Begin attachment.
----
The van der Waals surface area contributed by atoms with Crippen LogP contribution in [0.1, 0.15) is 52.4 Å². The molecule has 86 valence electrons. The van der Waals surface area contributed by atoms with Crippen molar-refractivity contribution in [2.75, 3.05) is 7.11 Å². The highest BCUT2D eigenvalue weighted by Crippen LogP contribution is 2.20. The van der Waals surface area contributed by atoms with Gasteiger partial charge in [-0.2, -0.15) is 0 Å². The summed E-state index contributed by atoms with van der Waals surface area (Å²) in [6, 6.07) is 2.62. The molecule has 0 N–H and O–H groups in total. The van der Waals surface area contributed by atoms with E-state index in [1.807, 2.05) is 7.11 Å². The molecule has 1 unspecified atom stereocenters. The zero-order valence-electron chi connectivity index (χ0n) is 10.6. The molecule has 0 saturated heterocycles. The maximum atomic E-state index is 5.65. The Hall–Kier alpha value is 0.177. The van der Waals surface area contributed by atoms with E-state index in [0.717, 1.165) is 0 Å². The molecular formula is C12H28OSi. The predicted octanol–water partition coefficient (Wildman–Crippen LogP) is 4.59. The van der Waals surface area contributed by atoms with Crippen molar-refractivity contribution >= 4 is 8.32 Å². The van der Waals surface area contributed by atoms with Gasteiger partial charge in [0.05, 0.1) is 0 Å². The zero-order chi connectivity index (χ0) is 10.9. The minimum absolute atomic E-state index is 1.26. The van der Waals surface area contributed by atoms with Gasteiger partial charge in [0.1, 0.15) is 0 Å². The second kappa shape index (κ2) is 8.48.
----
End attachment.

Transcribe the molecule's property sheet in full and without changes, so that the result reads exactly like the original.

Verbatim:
The van der Waals surface area contributed by atoms with Crippen LogP contribution in [0.1, 0.15) is 52.4 Å². The molecule has 86 valence electrons. The van der Waals surface area contributed by atoms with Crippen molar-refractivity contribution in [2.75, 3.05) is 7.11 Å². The highest BCUT2D eigenvalue weighted by Crippen LogP contribution is 2.20. The van der Waals surface area contributed by atoms with Gasteiger partial charge in [-0.2, -0.15) is 0 Å². The summed E-state index contributed by atoms with van der Waals surface area (Å²) in [6, 6.07) is 2.62. The molecule has 0 N–H and O–H groups in total. The van der Waals surface area contributed by atoms with E-state index in [1.807, 2.05) is 7.11 Å². The molecule has 1 unspecified atom stereocenters. The zero-order valence-electron chi connectivity index (χ0n) is 10.6. The molecule has 0 saturated heterocycles. The maximum atomic E-state index is 5.65. The Hall–Kier alpha value is 0.177. The van der Waals surface area contributed by atoms with E-state index in [0.717, 1.165) is 0 Å². The molecular formula is C12H28OSi. The predicted octanol–water partition coefficient (Wildman–Crippen LogP) is 4.59. The van der Waals surface area contributed by atoms with Crippen molar-refractivity contribution >= 4 is 8.32 Å². The van der Waals surface area contributed by atoms with Gasteiger partial charge in [0.05, 0.1) is 0 Å². The zero-order chi connectivity index (χ0) is 10.9. The minimum absolute atomic E-state index is 1.26. The van der Waals surface area contributed by atoms with Gasteiger partial charge in [0.1, 0.15) is 0 Å². The second kappa shape index (κ2) is 8.48.